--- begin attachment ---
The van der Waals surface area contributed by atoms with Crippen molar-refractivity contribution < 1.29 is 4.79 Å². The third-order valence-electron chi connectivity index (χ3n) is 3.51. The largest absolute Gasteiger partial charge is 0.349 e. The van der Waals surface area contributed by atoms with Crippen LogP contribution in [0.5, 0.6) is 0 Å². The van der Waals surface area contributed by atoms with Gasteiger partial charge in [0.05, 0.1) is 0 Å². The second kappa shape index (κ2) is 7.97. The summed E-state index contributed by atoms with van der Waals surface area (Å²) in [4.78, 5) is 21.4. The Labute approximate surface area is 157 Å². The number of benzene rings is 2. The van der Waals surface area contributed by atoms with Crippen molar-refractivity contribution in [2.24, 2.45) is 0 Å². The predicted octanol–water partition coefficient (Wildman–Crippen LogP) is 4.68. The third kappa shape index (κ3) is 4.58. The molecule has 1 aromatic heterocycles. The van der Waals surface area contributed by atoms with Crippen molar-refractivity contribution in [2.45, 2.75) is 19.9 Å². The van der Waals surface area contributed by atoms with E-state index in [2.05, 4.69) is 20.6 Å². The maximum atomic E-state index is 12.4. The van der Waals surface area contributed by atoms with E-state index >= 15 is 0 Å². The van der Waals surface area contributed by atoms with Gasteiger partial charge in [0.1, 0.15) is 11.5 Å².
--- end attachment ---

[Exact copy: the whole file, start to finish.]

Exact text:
The van der Waals surface area contributed by atoms with Crippen molar-refractivity contribution < 1.29 is 4.79 Å². The third-order valence-electron chi connectivity index (χ3n) is 3.51. The largest absolute Gasteiger partial charge is 0.349 e. The van der Waals surface area contributed by atoms with Crippen LogP contribution in [0.5, 0.6) is 0 Å². The van der Waals surface area contributed by atoms with Gasteiger partial charge in [0.05, 0.1) is 0 Å². The second kappa shape index (κ2) is 7.97. The summed E-state index contributed by atoms with van der Waals surface area (Å²) in [4.78, 5) is 21.4. The Labute approximate surface area is 157 Å². The number of benzene rings is 2. The van der Waals surface area contributed by atoms with Crippen molar-refractivity contribution in [2.24, 2.45) is 0 Å². The predicted octanol–water partition coefficient (Wildman–Crippen LogP) is 4.68. The third kappa shape index (κ3) is 4.58. The molecule has 1 aromatic heterocycles. The van der Waals surface area contributed by atoms with Crippen molar-refractivity contribution in [2.45, 2.75) is 19.9 Å². The van der Waals surface area contributed by atoms with E-state index in [2.05, 4.69) is 20.6 Å². The maximum atomic E-state index is 12.4. The van der Waals surface area contributed by atoms with E-state index >= 15 is 0 Å². The van der Waals surface area contributed by atoms with Gasteiger partial charge in [0.1, 0.15) is 11.5 Å².